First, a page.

Release date: Nov. 24, 2003
Issue date: 12/09/03
The sordid tale now making the rounds in the "mainstream" press of a rogue Pentagon intelligence operation has all the elements of an urban legend: heavy breathing, a secret basement office "down by the ramp" and government officials who form a hidden alliance based on long-ago ties to an obscure but influential university guru. Only the work of a few good men with the courage to face up to this "cabal" - and a few crusader-journalists to help them - can make the demons scatter and scare the dark ones into the light. Or so the story goes on those increasingly febrile Democratic Party Websites.
All this silliness could become deadly serious if Senate Democrats get their way, led by Sen. John D. Rockefeller IV of West Virginia, the vice chairman of the Senate Select Intelligence Committee (SSIC). For now, the controversy revolves around a suite of crammed cubicles on the fourth floor of the Pentagon that in September 2002 was renamed the Office of Special Plans (OSP). At that time the office consisted of only four persons. But it soon became apparent that the Pentagon needed to begin serious planning for the postwar reconstruction of Iraq in the event the president made the decision to go to war.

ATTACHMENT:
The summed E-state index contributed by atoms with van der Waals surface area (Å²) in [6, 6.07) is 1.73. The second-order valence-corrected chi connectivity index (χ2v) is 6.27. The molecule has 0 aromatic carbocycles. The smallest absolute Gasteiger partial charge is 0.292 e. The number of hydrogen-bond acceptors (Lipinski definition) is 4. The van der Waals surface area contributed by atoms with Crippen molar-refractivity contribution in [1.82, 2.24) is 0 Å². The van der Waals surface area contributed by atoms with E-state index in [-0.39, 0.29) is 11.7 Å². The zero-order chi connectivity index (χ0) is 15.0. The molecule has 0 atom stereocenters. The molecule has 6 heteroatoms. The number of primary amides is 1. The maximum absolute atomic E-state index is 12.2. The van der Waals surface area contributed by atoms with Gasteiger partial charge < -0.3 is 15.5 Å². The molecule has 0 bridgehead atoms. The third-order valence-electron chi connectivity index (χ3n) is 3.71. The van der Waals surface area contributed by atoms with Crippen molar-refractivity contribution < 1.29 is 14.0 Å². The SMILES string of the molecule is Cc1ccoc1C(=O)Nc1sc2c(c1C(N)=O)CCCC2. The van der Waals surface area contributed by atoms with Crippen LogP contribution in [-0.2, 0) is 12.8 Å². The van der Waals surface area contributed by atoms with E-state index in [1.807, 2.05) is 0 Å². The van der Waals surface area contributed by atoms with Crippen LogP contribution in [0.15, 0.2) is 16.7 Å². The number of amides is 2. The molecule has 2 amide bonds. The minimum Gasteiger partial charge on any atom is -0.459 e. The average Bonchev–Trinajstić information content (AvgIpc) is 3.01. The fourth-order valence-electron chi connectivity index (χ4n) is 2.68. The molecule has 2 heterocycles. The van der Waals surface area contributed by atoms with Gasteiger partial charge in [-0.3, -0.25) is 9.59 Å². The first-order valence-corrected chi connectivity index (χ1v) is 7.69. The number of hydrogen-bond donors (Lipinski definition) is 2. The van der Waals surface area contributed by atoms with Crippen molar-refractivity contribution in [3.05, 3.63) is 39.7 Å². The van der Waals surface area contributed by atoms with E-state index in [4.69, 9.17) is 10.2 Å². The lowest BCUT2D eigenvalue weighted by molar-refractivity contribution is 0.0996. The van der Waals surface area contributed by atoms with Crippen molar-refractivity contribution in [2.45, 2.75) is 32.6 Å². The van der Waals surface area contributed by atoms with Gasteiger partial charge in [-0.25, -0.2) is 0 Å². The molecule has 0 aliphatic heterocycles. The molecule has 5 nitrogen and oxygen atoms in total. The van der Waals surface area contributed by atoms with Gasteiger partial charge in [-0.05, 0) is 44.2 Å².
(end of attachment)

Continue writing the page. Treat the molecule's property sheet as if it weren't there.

On orders from Deputy Defense Secretary Paul Wolfowitz the office was expanded to 16 persons, including two detailee Army judge-advocate-general officers - lawyers whose job was to explore the legal framework for conducting potential war-crimes investigations of members of Saddam's regime.
"In hindsight, that may have been an unfortunate choice of name," an administration official tells Insight during an extensive interview on the operations of the OSP. "But we didn't want to have a 16-man Iraqi planning group set up at a time when the president was conducting negotiations at the U.N. because it would have undercut his diplomatic approach."
The OSP grew out of the Office of Northern Gulf Affairs, one of many regional bureaus that reports through the assistant secretary of defense for international security affairs to the head of the Pentagon's policy shop, Undersecretary Doug Feith. "As we were gearing up for the Iraq campaign in September 2002, the deputy decided that we needed to expand the Northern Gulf directorate because of the tremendous workload. There were literally dozens of new tasks we had to do. And there were just four of us," the official explains.